One of the main differences between a blog and a static website is the interaction with the community. But this kind of interaction takes months or even years to build and must be constantly addressed and redefined.
The interaction mostly takes place around three actions: commenting on articles, sharing the content and contacting the author.
Commenting on articles is the easiest and most common way for readers to provide feedback. Blog managers must make commenting as easy and straightforward as they can. This is why I personally don’t think users should have to register or jump through hoops to leave a comment. I stopped commenting on some blogs because the comment system requires users to log onto Facebook—I don’t have a Facebook account and I’m certainly not going to create one for that. On the other side, threaded comments systems are now widely available and make discussion easy because commenters can reply to each other.
Spam is always an issue but I don’t think users should have to prove there are legit commenters by solving a captcha. Some are very hard to read and nothing is more annoying than spending a minute or two trying to get them right. Spam plugins like Akismet do a great job of blocking spam anyway.
Finally, authors should take a minute to reply to comments. I know I haven’t always been good with that and I apologize. I now reply to each person individually directly from the WordPress dashboard. I must admit I get slightly annoyed when I leave comments that are never addressed or answered, I feel ignored as a reader. So I assume my readers feel the same and I’m working hard to let them know I appreciate they take the time to comment!
All bloggers hope that readers will be sharing the blog content on social media such as Twitter, Reddit, StumbleUpon etc. because it can really boost traffic. Most single post pages feature some kind of social media buttons to share content easily. Just make sure it’s not one of these annoying floating boxes that will follow readers everywhere basically demanding them to share the content!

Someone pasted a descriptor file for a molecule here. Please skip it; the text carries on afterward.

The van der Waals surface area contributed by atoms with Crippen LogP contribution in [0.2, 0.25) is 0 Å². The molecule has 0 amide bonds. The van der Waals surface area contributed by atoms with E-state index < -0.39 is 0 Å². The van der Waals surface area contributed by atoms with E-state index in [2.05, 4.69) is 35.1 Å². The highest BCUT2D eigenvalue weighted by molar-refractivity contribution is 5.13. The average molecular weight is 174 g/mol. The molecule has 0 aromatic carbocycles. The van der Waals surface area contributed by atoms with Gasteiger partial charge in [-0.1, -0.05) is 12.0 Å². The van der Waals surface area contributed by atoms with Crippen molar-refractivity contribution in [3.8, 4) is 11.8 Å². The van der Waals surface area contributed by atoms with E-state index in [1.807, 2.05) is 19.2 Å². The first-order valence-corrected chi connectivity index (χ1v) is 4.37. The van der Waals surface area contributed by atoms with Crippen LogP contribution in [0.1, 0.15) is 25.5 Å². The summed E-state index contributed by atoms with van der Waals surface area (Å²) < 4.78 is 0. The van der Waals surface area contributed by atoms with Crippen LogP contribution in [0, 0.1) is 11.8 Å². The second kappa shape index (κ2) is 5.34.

Finally, readers should have an easy way to contact the author. Most people don’t want to leave their emails because it can be easily harvested by spam bots. There are several workaround to protect your email address from spam: you can put an image of your email address or you can use a contact form plugin. Just don’t bother using old tricks such as spelling it out (“user at gmail dot com”) because they don’t work anymore!
I set up a dedicated Contact page and I use Contact Form 7, a WordPress plugin. Because I receive a lot of immigration-related questions, I also set up a Coming to Canada page explaining my immigration story and offering resources. It’s an easy way to answer questions that always come up—I just send people to this reference page.
How do you interact with the community around your blog? What works best for you?